Inattentive archers wanted.
I don't know about you, but this place definitely carries the feel of your local Wisconsin. Let's flash back to the early 90s, when some well-paid television exec came up with an idea:
"Hey, do you guys remember when we had that bunch of Bradys and we gave them a series that still runs in syndication everywhere, all the time? Well, we should do something like that, but without the pleasant atmosphere of California to muddy things up with its sunshine and great vibes. Somebody get me Patrick Duffy, a Thighmaster, and a midwestern state with zero sex appeal, pronto!"
Step By Step
That's right, we're checking in on the Lamberts - you know, Frank, Carol, J.T., Dana, Mark, Al, and the other two kids, whose names have been lost to history (Claire? Brandon?) And let's not forget stonery cousin Cody living out in the rock 'n' roll party van in the driveway! Dude!
All of these ingredients combine to form a comedy stew of family-sized proportions, buttressed by an under-the-table beauty salon, shady construction deals, and innumerable misunderstandings that are quickly resolved through some good old-fashioned communication. And yet, I wonder... will there ever be a second time around? Let us knock on that perfectly Lambert-planed door and find out.
Space: Port Washington, WI
Time: October 28th, 1994
Episode: "Something Wild" Season 4, Episode 6
Ugh, right off the bat we get driveway-fresh Cody, the Codiest Cody of them all.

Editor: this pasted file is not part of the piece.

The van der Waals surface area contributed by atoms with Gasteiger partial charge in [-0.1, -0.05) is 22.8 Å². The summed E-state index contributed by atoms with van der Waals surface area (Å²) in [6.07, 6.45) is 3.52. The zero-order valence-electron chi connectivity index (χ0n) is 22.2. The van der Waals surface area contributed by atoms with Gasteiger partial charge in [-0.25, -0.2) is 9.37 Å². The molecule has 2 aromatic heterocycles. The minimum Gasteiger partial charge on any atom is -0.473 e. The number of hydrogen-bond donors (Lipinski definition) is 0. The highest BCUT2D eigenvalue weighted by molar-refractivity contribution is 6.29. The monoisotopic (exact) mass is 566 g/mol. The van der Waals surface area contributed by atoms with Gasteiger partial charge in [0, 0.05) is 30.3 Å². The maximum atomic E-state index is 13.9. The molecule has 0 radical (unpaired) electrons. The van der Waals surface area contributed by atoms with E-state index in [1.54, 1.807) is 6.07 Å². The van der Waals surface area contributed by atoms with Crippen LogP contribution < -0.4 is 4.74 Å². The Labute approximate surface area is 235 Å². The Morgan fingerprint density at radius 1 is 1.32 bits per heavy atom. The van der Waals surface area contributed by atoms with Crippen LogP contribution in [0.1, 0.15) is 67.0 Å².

And what is this, this, this... extension growing off the back of his head? Is this a mullet in the wild or is this a fifth limb that will soon end with a foot or hand? And why? We are deep into the 90s at this point, this wasn't called for. Sure, we were not that far removed from the Juno award-winning uber-single "Achy-Breaky Heart," but that doesn't make it right - it does not!
So, Cody is working on the world's largest jack o' lantern, just as he's working on his Pauly Shore material. Again, we are well into the 90s here, Son-In-Law is a hit, MTV veejays have a lot of entertainment clout, and Jury Duty is not yet a glimmer of the disappointment it will end up becoming. And still, none of this was called for.
Elsewhere, we follow the drippy kid, Mark. He's pining after the "bad girl" at school, which is makes sense and is respectable. Especially after you realize it's the original Bad Girl herself, Academy Award-nominee, Jen Lindley!
That's right, Capeside's world-weary sophisticate polishes her routine here as JJ Jenkins, your mother's worst nightmare - you know, because she has a 1930s Brooklyn accent. Look, I know Jen Lindley's backstory was one of drunken townhouse parties and pill-popping limo rides with that dude from Roswell, but I'm willing to bet that there's room in that canon for a few months of Jen - I mean "JJ" - living with an Aunt and Uncle in Wisconsin, before returning to the posh Upper Best Side for her final flameout. You know, the final flameout before the one that happens when Abby gets drunk and dies falling off the pier.